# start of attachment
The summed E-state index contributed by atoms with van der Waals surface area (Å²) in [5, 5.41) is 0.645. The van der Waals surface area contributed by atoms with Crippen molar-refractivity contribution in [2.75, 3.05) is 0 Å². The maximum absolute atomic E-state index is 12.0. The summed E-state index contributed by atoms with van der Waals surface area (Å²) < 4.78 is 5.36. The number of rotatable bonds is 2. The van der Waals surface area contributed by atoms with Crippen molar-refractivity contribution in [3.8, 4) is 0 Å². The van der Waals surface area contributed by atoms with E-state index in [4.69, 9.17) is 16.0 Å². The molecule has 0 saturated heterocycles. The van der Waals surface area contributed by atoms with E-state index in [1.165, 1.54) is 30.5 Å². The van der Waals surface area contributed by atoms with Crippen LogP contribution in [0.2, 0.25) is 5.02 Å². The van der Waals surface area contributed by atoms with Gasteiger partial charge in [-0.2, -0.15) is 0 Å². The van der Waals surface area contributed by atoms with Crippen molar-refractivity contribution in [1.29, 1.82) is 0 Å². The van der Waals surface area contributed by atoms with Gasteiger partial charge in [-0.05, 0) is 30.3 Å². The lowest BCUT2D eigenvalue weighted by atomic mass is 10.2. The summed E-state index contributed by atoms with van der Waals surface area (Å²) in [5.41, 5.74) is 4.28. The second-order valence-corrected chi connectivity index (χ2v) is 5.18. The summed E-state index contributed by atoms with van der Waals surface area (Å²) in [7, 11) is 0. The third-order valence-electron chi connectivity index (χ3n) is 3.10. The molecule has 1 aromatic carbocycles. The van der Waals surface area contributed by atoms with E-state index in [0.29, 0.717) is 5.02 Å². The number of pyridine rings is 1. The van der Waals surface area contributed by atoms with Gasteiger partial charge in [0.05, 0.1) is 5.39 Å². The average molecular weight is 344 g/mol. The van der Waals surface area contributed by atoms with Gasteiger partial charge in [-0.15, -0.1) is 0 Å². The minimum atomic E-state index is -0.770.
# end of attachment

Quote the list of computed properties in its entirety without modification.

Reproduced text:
The summed E-state index contributed by atoms with van der Waals surface area (Å²) in [5, 5.41) is 0.645. The van der Waals surface area contributed by atoms with Crippen molar-refractivity contribution in [2.75, 3.05) is 0 Å². The maximum absolute atomic E-state index is 12.0. The summed E-state index contributed by atoms with van der Waals surface area (Å²) < 4.78 is 5.36. The number of rotatable bonds is 2. The van der Waals surface area contributed by atoms with Crippen molar-refractivity contribution in [3.8, 4) is 0 Å². The van der Waals surface area contributed by atoms with E-state index in [4.69, 9.17) is 16.0 Å². The molecule has 0 saturated heterocycles. The van der Waals surface area contributed by atoms with E-state index in [1.165, 1.54) is 30.5 Å². The van der Waals surface area contributed by atoms with Crippen LogP contribution in [0.2, 0.25) is 5.02 Å². The van der Waals surface area contributed by atoms with Gasteiger partial charge in [-0.2, -0.15) is 0 Å². The van der Waals surface area contributed by atoms with Crippen molar-refractivity contribution in [1.29, 1.82) is 0 Å². The van der Waals surface area contributed by atoms with Gasteiger partial charge in [-0.05, 0) is 30.3 Å². The lowest BCUT2D eigenvalue weighted by atomic mass is 10.2. The summed E-state index contributed by atoms with van der Waals surface area (Å²) in [5.41, 5.74) is 4.28. The second-order valence-corrected chi connectivity index (χ2v) is 5.18. The summed E-state index contributed by atoms with van der Waals surface area (Å²) in [7, 11) is 0. The third-order valence-electron chi connectivity index (χ3n) is 3.10. The molecule has 1 aromatic carbocycles. The van der Waals surface area contributed by atoms with E-state index in [0.29, 0.717) is 5.02 Å². The number of pyridine rings is 1. The van der Waals surface area contributed by atoms with Gasteiger partial charge in [0.05, 0.1) is 5.39 Å². The average molecular weight is 344 g/mol. The van der Waals surface area contributed by atoms with Gasteiger partial charge in [-0.15, -0.1) is 0 Å². The minimum atomic E-state index is -0.770.